The Republican from Texas said Tuesday he would not let the Senate follow in the footsteps of the House and pass a "clean" debt ceiling hike with a simple majority.
“Under no circumstances will I agree to the Senate’s raising the debt ceiling with just 50 votes," Cruz said. "I intend to object and force a 60-vote threshold."
Cruz's move means the 53 Democrats and two Independents would need the support of five Republicans to pass the debt ceiling hike, which the Treasury Department says is necessary before the U.S. reaches its spending limit on February 27.
Mark Kirk of Illinois, Kelly Ayotte of New Hampshire and Susan Collins of Maine -- Republicans likely to consider crossing the aisle -- said they had not yet decided how to vote.
Cruz said he would have no problem holding up his colleagues, who are hoping to get out of Washington for recess Wednesday as a snowstorm bears down on the nation's capital.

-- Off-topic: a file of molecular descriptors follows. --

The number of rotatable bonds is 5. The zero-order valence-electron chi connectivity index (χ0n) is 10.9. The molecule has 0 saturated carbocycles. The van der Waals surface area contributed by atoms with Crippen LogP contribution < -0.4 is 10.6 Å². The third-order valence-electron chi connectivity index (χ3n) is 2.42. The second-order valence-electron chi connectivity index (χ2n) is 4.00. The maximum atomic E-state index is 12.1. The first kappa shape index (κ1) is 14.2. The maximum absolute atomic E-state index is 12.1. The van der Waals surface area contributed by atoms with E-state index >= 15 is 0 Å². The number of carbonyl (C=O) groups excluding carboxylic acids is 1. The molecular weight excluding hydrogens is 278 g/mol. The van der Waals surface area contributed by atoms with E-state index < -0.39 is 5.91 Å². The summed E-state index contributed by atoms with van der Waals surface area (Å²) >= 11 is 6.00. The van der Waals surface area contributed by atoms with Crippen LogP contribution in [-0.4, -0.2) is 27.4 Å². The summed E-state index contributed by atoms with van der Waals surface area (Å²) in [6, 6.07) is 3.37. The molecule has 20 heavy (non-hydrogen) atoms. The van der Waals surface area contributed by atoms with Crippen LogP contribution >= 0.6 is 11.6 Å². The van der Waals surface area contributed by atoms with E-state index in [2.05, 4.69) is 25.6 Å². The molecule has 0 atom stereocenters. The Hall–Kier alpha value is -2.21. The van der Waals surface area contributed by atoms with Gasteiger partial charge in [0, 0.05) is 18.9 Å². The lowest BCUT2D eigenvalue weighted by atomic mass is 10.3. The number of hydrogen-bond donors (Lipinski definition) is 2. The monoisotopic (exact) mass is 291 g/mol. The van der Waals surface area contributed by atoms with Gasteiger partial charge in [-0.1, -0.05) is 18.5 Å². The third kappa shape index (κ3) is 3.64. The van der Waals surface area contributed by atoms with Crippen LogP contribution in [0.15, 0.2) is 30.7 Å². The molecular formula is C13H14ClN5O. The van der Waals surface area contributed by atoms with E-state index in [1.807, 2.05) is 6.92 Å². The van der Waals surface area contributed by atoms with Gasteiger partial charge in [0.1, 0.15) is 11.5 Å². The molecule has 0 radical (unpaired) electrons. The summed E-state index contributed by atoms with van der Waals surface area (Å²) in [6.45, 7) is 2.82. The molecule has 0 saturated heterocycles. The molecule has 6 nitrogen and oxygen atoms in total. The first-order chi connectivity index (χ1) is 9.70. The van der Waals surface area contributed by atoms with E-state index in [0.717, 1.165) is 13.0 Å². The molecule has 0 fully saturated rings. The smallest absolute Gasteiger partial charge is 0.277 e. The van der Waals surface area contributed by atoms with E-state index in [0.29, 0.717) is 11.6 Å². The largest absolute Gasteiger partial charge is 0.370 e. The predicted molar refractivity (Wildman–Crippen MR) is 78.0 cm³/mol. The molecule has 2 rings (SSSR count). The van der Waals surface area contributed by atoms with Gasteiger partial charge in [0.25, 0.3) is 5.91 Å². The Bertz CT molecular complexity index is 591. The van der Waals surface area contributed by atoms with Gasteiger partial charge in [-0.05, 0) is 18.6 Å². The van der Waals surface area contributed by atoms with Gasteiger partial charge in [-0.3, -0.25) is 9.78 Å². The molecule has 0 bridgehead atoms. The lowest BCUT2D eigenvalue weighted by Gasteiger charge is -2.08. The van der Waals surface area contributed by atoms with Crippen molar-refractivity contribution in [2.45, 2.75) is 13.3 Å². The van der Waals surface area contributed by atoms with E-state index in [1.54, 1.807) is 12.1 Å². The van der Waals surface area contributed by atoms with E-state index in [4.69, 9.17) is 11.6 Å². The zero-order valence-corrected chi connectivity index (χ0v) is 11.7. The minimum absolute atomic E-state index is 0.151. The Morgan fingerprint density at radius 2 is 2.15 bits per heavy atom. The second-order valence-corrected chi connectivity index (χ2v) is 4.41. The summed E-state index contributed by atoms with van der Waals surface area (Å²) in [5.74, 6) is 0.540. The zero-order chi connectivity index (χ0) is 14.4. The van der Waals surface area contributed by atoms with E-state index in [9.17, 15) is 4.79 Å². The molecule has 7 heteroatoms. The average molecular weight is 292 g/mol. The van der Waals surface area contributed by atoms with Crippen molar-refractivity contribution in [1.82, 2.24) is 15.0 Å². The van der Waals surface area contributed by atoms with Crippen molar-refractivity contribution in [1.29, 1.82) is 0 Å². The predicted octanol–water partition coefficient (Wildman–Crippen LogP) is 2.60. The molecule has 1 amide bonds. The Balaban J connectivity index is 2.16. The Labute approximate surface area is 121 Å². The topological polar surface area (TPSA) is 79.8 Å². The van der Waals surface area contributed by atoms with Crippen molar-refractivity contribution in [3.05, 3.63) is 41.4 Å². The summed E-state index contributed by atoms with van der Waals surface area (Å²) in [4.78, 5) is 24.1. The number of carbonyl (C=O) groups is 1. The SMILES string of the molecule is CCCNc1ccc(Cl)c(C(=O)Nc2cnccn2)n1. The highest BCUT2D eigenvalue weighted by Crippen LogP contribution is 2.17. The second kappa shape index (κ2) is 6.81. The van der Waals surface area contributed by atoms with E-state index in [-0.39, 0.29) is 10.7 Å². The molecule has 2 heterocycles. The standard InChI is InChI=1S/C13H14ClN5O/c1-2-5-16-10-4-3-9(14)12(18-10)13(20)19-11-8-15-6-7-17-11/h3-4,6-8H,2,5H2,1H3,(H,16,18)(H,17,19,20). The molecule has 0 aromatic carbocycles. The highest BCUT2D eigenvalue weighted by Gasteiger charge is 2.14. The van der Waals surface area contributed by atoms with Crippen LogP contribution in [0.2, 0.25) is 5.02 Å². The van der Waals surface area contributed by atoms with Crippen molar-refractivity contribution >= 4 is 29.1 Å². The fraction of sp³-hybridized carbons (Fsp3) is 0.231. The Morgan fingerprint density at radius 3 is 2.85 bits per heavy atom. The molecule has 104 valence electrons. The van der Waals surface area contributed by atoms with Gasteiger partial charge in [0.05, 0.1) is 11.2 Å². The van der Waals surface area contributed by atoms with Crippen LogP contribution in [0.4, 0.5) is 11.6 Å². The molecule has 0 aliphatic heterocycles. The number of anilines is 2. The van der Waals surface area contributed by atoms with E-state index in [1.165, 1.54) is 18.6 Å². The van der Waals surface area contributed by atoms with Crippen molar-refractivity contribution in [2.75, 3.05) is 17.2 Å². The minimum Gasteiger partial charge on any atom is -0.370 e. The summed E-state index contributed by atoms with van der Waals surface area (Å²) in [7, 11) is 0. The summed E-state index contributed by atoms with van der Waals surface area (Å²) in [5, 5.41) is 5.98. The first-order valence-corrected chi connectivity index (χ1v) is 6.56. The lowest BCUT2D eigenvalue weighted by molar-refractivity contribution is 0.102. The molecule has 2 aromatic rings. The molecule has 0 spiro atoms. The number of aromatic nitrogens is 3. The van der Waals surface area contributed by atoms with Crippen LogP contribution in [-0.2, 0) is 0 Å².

“The precise timing is not terribly consequential, whether the vote is [Wednesday] or the next day," he said. "What matters is the threshold of 60 votes and not 50."
The Senate planned to hold the vote around 2 p.m. Wednesday, and it was not clear heading into the vote for cloture if the Democrats would be able to pull in enough Republican votes to clear Cruz's opposition.
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